'Looking Like America' Is About More than Just Looks | Opinion

The historic inauguration of a Black and South Asian female vice president and the diversity of the new administration's top nominees have spurred an ocean of ink since November—focusing on their commitment to build a Cabinet that "looks like America." While public discussion has centered on how they will achieve this, the question of why having leaders of color matters has been largely ignored. And in the face of a racial chasm in this country so deep it led insurrectionists to storm the Capitol brazenly waving the Confederate flag, we cannot continue to ignore it. If we do, this omission of the why is sure to snowball into assumptions of tokenism and affirmative action tropes—undermining the unique potential of this immensely qualified and diverse administration.

As a Black woman who has spent 15 years leading, advocating for and funding schools and nonprofits that support historically under-resourced and disenfranchised communities of color, I know from experience the wisdom of Joe Biden and Kamala Harris' decision to nominate and elevate leaders of color.

A May 2020 Echoing Green-Bridgespan Group study underscored leaders of color bring "strategies that intimately understand the racialized experiences of communities of color and the issues these communities face." They are often best prepared and positioned to address those issues.

And right now, we face an extraordinary number of these issues. Black, Latinx and Indigenous Americans all have a COVID-19 death rate of double or more that of white Americans; people of color are more reluctant to get vaccinated because of this country's history of racist health policies and clinical experiments; all 140,000 jobs lost in December 2020 were held by women, yet white women made significant gains.

While the multiple racial and economic crises COVID-19 has highlighted and exacerbated are dire, nothing here is new. Our nation is undergoing a generations-overdue reckoning with a reality as longstanding as the nation itself—every single aspect of our American lives is steeped in systemic racism. And as the new administration moves in the direction of elevating leaders of color, this work cannot start and end with government. The same rules apply to anyone and everyone in the workforce to solve our society's ills.

I've seen firsthand, time and time again, the unique expertise and perspective of leaders who reflect the communities they serve drive positive change. I've also seen that we only truly reap the full extent of those gifts when leaders of color are understood and leveraged as more than just fulfilling some quota like a checked box on a diversity initiative or face for a catalog picture.

Biden-Harris inauguration
President Joe Biden fist bumps newly sworn-in Vice President Kamala Harris after she took the oath of office on the West Front of the U.S. Capitol on January 20, 2021, in Washington, D.C. Drew Angerer/Getty Images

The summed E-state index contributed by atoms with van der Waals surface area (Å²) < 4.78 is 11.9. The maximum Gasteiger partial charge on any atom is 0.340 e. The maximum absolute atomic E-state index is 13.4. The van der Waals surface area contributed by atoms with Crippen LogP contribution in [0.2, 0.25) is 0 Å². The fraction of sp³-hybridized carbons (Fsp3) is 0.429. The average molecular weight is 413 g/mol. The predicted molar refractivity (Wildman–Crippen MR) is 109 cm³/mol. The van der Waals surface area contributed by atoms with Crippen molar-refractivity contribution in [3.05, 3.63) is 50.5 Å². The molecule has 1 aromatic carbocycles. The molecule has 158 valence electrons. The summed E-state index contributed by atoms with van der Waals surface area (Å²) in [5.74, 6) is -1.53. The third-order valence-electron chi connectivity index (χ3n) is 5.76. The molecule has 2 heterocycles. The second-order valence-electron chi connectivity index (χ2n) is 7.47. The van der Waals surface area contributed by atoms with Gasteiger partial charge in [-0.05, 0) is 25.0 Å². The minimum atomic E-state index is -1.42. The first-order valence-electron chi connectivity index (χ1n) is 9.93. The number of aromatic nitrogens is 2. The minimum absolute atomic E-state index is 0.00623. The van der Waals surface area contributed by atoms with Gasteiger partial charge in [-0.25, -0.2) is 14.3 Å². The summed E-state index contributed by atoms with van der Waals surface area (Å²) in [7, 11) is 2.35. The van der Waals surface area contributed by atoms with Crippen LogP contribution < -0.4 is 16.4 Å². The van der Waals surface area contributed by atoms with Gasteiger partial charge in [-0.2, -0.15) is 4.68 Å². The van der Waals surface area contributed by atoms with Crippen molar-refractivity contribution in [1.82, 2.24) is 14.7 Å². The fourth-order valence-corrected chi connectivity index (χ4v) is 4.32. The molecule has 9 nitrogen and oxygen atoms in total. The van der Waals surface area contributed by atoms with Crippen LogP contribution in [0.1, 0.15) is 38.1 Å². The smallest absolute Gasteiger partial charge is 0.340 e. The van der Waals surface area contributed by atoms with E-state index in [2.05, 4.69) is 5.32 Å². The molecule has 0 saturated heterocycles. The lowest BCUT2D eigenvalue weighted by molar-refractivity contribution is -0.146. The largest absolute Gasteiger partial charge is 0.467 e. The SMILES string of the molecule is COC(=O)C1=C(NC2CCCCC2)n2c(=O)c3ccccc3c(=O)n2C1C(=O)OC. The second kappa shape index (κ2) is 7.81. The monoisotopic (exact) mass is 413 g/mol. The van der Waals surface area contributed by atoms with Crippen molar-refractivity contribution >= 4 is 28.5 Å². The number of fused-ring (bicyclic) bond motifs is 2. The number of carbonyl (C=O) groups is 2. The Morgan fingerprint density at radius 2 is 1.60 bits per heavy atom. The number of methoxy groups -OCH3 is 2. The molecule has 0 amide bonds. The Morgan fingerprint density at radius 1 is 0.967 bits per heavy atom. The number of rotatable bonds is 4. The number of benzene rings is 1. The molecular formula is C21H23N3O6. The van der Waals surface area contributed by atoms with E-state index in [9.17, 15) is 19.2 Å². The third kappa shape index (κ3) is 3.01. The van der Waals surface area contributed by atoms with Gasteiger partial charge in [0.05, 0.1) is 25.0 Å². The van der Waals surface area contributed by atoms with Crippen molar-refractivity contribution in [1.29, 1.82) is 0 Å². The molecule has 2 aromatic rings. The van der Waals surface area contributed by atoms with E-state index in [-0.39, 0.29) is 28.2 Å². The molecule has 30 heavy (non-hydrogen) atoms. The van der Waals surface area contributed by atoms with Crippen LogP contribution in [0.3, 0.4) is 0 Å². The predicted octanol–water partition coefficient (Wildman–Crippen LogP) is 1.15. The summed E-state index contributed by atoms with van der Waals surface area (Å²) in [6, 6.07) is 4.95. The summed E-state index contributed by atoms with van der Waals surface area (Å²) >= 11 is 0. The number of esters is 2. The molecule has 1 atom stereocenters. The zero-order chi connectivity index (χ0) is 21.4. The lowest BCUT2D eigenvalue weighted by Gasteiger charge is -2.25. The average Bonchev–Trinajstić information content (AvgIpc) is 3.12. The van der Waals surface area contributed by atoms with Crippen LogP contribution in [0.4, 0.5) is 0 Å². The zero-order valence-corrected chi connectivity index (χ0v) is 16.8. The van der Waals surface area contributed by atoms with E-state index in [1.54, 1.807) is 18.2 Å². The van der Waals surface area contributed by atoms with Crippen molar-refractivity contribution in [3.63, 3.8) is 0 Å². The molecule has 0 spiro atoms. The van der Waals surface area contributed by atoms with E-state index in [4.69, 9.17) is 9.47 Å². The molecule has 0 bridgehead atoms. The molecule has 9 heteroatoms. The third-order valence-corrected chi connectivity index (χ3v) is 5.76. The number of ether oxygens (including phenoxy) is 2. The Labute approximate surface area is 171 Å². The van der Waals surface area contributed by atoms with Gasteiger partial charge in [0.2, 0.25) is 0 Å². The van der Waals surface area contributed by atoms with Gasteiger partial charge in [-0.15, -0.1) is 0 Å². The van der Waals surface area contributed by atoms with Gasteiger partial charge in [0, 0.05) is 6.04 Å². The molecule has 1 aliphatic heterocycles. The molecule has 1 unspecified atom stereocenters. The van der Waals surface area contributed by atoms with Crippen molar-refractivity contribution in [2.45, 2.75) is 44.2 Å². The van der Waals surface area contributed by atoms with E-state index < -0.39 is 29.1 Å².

At the start of my career, as I looked around the scores of classrooms I worked with, I found only a handful of leaders and teachers who shared the background of the students filling the seats. I built a program to bring educators of color into schools.

Recognizing that despite charitable giving increasing nearly 400 percent over the past 20 years, only 10 percent of philanthropic dollars have gone to organizations led by people of color, I launched the Robin Hood Foundation's new Power Fund. It is a new initiative to support leader-of-color led organizations with missions to increase mobility from poverty.

We recently announced our newest Power Fund leaders: Gisele Castro, executive director of exalt, who is elevating expectations of personal success for youth who have been in the criminal justice system, and Jose Ortiz Jr., chief executive officer of the New York City Employment and Training Coalition (NYCETC), who is working to ensure that every New Yorker has access to the skills, training and education needed to succeed in the local economy. By providing access to capital, self-directed leadership investment and capacity building, the Power Fund will continue to ensure that leaders of color have the support they need to thrive.

It is naïve to suggest that putting people of color in positions of power will solve all our problems. But it is also naïve to not acknowledge that race is one of the most reliable predictors of all life outcomes in this country, including health, life expectancy, academic achievement, income and wealth. When it comes to ensuring and improving national outcomes, we need leaders with the fluency to understand the problem, its roots and myriad implications and its interconnectedness with all aspects of American life.

As we honor and celebrate Harris' historic inauguration and her and Biden's focus on the highest levels of government "looking like America," it is incumbent on all of us across every sector to understand this is about much more than representation. This is about prioritizing and elevating leaders of color with the racialized know-how to move our country forward–for better, and for good.

Samantha Tweedy is the chief partnerships and impact officer at Robin Hood Foundation.

The views expressed in this article are the writer's own.